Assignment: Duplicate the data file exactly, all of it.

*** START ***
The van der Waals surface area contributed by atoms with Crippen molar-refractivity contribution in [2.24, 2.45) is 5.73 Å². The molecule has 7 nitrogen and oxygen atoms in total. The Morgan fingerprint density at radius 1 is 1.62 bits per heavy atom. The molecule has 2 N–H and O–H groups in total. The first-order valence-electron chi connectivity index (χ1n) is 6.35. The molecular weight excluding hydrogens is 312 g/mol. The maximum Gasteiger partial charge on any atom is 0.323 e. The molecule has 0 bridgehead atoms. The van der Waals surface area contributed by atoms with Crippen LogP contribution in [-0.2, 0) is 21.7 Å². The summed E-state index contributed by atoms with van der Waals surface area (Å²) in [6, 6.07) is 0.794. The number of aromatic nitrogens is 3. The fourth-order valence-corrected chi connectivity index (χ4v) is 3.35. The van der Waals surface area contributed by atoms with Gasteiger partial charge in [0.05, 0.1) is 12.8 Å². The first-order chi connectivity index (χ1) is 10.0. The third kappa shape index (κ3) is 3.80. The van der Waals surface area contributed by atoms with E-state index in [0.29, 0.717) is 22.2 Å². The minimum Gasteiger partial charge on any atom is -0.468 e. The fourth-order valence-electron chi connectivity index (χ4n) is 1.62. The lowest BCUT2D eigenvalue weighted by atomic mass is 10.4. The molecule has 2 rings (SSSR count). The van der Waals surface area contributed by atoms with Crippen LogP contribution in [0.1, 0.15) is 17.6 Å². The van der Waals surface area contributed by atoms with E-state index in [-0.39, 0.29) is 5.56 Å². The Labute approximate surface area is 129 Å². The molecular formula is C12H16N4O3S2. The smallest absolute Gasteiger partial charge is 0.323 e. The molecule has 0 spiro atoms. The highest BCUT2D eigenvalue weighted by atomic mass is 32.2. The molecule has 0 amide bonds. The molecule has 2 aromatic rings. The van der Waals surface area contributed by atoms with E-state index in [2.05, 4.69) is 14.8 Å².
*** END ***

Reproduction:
The van der Waals surface area contributed by atoms with Crippen molar-refractivity contribution in [2.24, 2.45) is 5.73 Å². The molecule has 7 nitrogen and oxygen atoms in total. The Morgan fingerprint density at radius 1 is 1.62 bits per heavy atom. The molecule has 2 N–H and O–H groups in total. The first-order valence-electron chi connectivity index (χ1n) is 6.35. The molecular weight excluding hydrogens is 312 g/mol. The maximum Gasteiger partial charge on any atom is 0.323 e. The molecule has 0 bridgehead atoms. The van der Waals surface area contributed by atoms with Crippen LogP contribution in [-0.2, 0) is 21.7 Å². The summed E-state index contributed by atoms with van der Waals surface area (Å²) in [6, 6.07) is 0.794. The number of aromatic nitrogens is 3. The fourth-order valence-corrected chi connectivity index (χ4v) is 3.35. The van der Waals surface area contributed by atoms with Gasteiger partial charge in [0.05, 0.1) is 12.8 Å². The first-order chi connectivity index (χ1) is 10.0. The third kappa shape index (κ3) is 3.80. The van der Waals surface area contributed by atoms with E-state index in [0.29, 0.717) is 22.2 Å². The minimum Gasteiger partial charge on any atom is -0.468 e. The fourth-order valence-electron chi connectivity index (χ4n) is 1.62. The lowest BCUT2D eigenvalue weighted by atomic mass is 10.4. The molecule has 2 rings (SSSR count). The van der Waals surface area contributed by atoms with Crippen LogP contribution in [0.1, 0.15) is 17.6 Å². The van der Waals surface area contributed by atoms with E-state index in [-0.39, 0.29) is 5.56 Å². The Labute approximate surface area is 129 Å². The molecular formula is C12H16N4O3S2. The smallest absolute Gasteiger partial charge is 0.323 e. The molecule has 0 spiro atoms. The highest BCUT2D eigenvalue weighted by atomic mass is 32.2. The molecule has 0 amide bonds. The molecule has 2 aromatic rings. The van der Waals surface area contributed by atoms with E-state index in [2.05, 4.69) is 14.8 Å².